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The pope offered some thoughts on priestly formation—and it’s good wisdom for us all



Deacon Greg Kandra - published on 10/09/17

From the Vatican, here are part of his remarksto those who attended the International Convention on the Ratio Fundamentalis Institutions Sacerdotalis, organised by the Congregation for the Clergy:

Priestly formation depends firstly on the action of God in our life, and not on our activity. It is a work that requires the courage of letting ourselves be formed by the Lord, to transform our heart and our life. This calls to mind the biblical image of clay in the hands of the potter (cf. Jeremiah, 18: 1-10) and the episode in which the Lord says to the prophet Jeremiah: “Arise and go down to the potter’s house, and there I will cause you to hear My words” (v.2). The prophet goes and, observing the potter who works the clay, he understands the mystery of God’s merciful love. He discovers that Israel is conserved in the loving hands of God Who, like a patient potter, takes care of His creature, places the clay on the wheel, models it, forms it and, in that way, gives it shape. If He realises that the vase has not turned out well, then the God of mercy once more puts the clay into the mass and, with the tenderness of the Father, begins to mould it again. This image helps us understand that formation is not resolved by cultural review or the odd sporadic local initiative. God is the patient and merciful artisan of our priestly formation and, as is written in the Ratio, this work lasts a lifetime. Every day we discover – with Saint Paul – that we carry “this treasure in earthen vessels, that the excellence of the power may be of God and not of us” (2 Cor 4: 7), and when we detach ourselves from our comfortable habits, from the rigidity of our mindsets and the presumption that we have already arrived, and have the courage of placing ourselves in the Lord’s presence, then He can resume His work on us, He forms us and transforms us. We must say it firmly: if one does not allow oneself to be formed by the Lord every day, he becomes a spent priest, who drags himself through his ministry out of inertia, with neither enthusiasm for the Gospel nor passion for the people of God. Instead, the priest who day by day entrusts himself to the wise hands of the Potter, conserves over time the enthusiasm of the heart, welcomes with joy the freshness of the Gospel, and speaks with words able to touch the life of the people; and his hands, anointed by the bishop on the day of his ordination, are capable in turn of anointing the wounds, the expectations and the hopes of the People of God. And let us know come to a second important aspect: each one of us as priests is called to collaborate with the divine Potter! We are not merely clay, but also the Potter’s helpers, collaborators in His grace. In priestly formation, both initial and permanent – they are both important! – we can recognize at least three protagonists, whom we also find in the “potter’s workshop”.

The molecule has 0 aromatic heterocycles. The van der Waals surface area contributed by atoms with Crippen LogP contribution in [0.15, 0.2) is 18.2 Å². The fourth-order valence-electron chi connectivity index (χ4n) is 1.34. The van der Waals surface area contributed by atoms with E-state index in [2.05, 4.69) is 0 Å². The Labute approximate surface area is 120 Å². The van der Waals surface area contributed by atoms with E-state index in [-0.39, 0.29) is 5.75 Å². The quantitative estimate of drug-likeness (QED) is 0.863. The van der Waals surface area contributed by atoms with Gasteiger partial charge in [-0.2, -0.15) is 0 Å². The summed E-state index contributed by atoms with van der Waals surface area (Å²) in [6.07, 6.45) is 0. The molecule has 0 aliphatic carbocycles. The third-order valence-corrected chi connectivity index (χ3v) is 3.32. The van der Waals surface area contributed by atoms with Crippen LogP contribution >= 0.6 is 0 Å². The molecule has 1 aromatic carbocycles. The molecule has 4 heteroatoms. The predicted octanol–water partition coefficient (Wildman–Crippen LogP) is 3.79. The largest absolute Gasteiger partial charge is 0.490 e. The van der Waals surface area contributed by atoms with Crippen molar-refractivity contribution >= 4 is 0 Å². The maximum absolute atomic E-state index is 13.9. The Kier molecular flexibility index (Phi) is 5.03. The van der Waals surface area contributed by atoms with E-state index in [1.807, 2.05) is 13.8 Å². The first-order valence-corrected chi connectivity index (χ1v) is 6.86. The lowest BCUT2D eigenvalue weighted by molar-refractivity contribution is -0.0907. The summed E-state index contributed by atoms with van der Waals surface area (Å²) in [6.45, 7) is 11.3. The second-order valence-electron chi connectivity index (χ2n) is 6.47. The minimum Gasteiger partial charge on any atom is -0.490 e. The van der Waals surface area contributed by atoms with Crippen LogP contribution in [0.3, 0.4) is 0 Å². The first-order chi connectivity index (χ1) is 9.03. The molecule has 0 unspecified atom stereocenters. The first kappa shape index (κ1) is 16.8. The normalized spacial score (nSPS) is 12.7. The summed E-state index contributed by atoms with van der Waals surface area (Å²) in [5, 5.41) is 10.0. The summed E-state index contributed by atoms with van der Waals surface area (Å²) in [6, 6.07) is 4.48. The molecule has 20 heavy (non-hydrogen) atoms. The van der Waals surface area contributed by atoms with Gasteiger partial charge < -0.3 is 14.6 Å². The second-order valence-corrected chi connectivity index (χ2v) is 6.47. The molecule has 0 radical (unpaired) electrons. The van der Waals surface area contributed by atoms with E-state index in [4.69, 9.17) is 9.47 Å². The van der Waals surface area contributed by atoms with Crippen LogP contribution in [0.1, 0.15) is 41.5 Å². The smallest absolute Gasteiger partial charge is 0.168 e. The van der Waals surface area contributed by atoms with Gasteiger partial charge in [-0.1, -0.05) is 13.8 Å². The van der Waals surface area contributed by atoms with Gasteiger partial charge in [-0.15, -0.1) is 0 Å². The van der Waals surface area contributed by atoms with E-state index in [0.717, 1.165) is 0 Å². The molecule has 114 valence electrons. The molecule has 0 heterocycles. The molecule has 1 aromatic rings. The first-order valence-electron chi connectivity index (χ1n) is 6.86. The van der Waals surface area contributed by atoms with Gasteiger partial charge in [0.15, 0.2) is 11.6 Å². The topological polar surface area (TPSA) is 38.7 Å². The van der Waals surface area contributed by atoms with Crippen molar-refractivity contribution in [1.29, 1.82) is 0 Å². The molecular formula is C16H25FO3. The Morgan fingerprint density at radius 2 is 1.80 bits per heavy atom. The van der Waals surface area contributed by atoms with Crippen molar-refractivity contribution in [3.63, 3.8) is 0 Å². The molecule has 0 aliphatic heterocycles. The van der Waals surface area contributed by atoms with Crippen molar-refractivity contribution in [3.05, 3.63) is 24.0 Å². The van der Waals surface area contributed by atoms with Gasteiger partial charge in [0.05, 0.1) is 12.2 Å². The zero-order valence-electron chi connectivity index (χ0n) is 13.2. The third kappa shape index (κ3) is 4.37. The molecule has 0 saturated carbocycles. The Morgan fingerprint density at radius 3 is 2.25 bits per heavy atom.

Among the “protagonists,” he points out, are the people of God:

Let us never forget this: the people, with the labour of their situations; with their questions and their needs, are the great wheel that forms the clay of our priesthood. When we go out among the People of God, we let ourselves be formed by their expectations; touching their wounds, we realize that the Lord transforms our life. If a portion of the people is entrusted to the pastor, it is also true that the priest is entrusted to the people. And, despite resistance and misunderstanding, if we walk in the midst of the people and devote ourselves to them with generosity, we will realize that they are capable of surprising gestures of attention and of tenderness towards their priests. It is a true school of human, spiritual, intellectual and pastoral formation. Indeed, the priest must stay between Jesus and the people: with the Lord, on the Mount, he renews every day the memory of his calling; with the people, in the valley, without ever being afraid of the risks and without rigidity in judgment, he offers himself like bread that nourishes and water that slakes thirst, “passing and blessing” those he encounters on the way and offering them the anointment of the Gospel.

Read on to learn more.

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